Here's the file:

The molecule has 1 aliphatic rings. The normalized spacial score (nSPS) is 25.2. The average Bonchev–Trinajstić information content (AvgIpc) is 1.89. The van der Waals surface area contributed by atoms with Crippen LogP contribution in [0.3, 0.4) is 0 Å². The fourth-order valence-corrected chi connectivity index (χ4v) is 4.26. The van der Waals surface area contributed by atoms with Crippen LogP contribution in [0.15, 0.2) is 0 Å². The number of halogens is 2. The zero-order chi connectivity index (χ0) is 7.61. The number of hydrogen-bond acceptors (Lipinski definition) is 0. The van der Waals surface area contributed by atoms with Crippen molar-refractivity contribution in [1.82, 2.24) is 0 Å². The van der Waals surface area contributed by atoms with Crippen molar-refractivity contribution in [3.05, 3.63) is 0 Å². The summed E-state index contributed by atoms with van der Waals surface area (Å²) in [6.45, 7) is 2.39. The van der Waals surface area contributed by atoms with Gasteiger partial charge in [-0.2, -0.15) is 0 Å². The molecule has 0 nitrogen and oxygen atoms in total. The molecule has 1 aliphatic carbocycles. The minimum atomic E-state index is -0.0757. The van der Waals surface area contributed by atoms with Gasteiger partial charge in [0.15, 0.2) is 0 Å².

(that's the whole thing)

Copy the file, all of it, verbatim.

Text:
The molecule has 1 aliphatic rings. The normalized spacial score (nSPS) is 25.2. The average Bonchev–Trinajstić information content (AvgIpc) is 1.89. The van der Waals surface area contributed by atoms with Crippen LogP contribution in [0.3, 0.4) is 0 Å². The fourth-order valence-corrected chi connectivity index (χ4v) is 4.26. The van der Waals surface area contributed by atoms with Crippen LogP contribution in [0.15, 0.2) is 0 Å². The number of halogens is 2. The zero-order chi connectivity index (χ0) is 7.61. The number of hydrogen-bond acceptors (Lipinski definition) is 0. The van der Waals surface area contributed by atoms with Crippen molar-refractivity contribution in [1.82, 2.24) is 0 Å². The van der Waals surface area contributed by atoms with Crippen molar-refractivity contribution in [3.05, 3.63) is 0 Å². The summed E-state index contributed by atoms with van der Waals surface area (Å²) in [6.45, 7) is 2.39. The van der Waals surface area contributed by atoms with Gasteiger partial charge in [-0.2, -0.15) is 0 Å². The molecule has 0 nitrogen and oxygen atoms in total. The molecule has 1 aliphatic carbocycles. The minimum atomic E-state index is -0.0757. The van der Waals surface area contributed by atoms with Gasteiger partial charge in [0.15, 0.2) is 0 Å².